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In British Swimming you will find information about the world of high performance sport, including the disciplines of Swimming, Diving, Synchronised Swimming, Water Polo and Para-Swimming.

The ASA is the governing body for the sport in England. In this section you will find all you need to know about joining a club or competing in England and becoming a swimming teacher or coach.

The IoS delivers the ASA’s courses and is a member organisation. Whether you are a teacher, coach, employer or club you will find everything you need to know about qualifications or educating your workforce.

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Swimfit Training Camp: Kicking the habit

Swimfit Training Camp: Kicking the habit

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Whether you swim at a health club, private pool or public leisure centre, you’ll struggle to find a pool without an array of equipment helpfully strewn around pool deck.

From your standard floats and kickboards to the more elaborate fins and paddles, there is equipment to isolate every different part of your stroke.

But while the equipment is there, rarely do you find a waterproof instruction manual or training guide alongside to make sure you’re using it correctly.

But the good news is, including basic equipment to improve your technique doesn’t have to be complicated and it’s a great way to add a bit of variety to your session.

Kick Boards

  • While they’re by far the most common float found poolside, kick boards actually aren’t the most effective of floats for the learner swimmer.
  • When the swimmer keeps their head raised and holds a kick board out in front of them, it creates a dip in their spine, reducing all the hard work done on maintaining body position, and encourages you to put weight on it.
  • Instead, hold the kick board by the very end with your arms outstretched and kick with your face underwater, lifting your head slightly when you need to breathe.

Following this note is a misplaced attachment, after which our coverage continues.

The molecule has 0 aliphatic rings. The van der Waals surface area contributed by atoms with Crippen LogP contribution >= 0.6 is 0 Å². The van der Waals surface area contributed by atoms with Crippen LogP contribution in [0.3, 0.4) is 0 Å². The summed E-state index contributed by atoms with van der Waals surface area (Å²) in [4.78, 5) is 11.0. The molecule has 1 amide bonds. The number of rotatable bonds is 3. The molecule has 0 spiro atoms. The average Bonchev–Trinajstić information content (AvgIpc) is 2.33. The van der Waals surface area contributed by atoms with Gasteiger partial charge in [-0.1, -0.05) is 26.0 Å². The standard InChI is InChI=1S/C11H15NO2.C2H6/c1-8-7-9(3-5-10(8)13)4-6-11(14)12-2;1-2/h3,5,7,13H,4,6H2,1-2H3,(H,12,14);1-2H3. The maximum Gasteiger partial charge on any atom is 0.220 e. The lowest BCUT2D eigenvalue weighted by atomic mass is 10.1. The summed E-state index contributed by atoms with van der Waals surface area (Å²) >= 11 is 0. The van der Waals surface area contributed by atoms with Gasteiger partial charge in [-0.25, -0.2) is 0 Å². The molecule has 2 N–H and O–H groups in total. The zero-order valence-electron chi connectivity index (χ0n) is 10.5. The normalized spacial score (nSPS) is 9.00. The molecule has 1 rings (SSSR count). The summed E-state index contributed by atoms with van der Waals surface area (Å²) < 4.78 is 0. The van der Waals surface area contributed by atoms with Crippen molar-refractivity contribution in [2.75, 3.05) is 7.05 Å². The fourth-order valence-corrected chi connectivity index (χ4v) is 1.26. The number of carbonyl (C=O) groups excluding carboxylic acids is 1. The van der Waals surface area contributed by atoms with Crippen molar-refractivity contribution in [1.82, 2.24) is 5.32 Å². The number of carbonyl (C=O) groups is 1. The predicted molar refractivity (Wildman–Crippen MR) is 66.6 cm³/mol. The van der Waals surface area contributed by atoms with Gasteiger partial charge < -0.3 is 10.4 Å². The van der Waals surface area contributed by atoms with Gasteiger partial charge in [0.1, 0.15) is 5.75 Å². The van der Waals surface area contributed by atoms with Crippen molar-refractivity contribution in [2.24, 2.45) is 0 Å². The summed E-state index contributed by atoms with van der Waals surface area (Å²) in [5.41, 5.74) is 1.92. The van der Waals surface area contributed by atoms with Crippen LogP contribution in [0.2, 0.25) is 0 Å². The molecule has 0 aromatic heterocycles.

• This will encourage a straight body position and also get you used to having your face underwater – essential for swimming more efficiently.

Pull Buoys

  • It is commonly perceived that swimming with a pull buoy is to purely create an arm focus.
  • However, by swimming with a pull buoy in between your thighs, your lower half will immediately be raised, meaning that while you will not swim faster, you will swim easier as the pull buoy reduces resistance and helps your balance.
  • Of course, it does help you improve your arm technique so aim to focus on your hand entry and other aspects of your arm stroke while you’re using the float.
  • If you want to strengthen your arms further, add a pair of paddles or a band to the mix to create resistance pull.

Further Reading

  1. Check out British Gas Swimfit's in-depth guide to swimming training guides in our Tools of the Trade section.
  2. If you're isolating your freestyle kick or arm action to improve technique, make sure you're getting the technique right as well by taking a look at our Advanced Technique Videos.
  3. Leave a comment below or head to Ask an Expert with a specific question about your swimming fears.

Useful?

Go Swimming has everything you need to know about swimming. If you are a parent, a non swimmer or just want to improve your technique this is the section for you.

In British Swimming you will find information about the world of high performance sport, including the disciplines of Swimming, Diving, Synchronised Swimming, Water Polo and Para-Swimming.

The ASA is the governing body for the sport in England. In this section you will find all you need to know about joining a club or competing in England and becoming a swimming teacher or coach.

The IoS delivers the ASA’s courses and is a member organisation. Whether you are a teacher, coach, employer or club you will find everything you need to know about qualifications or educating your workforce.

Accessibility - Text Only - Display Options - Accessibility

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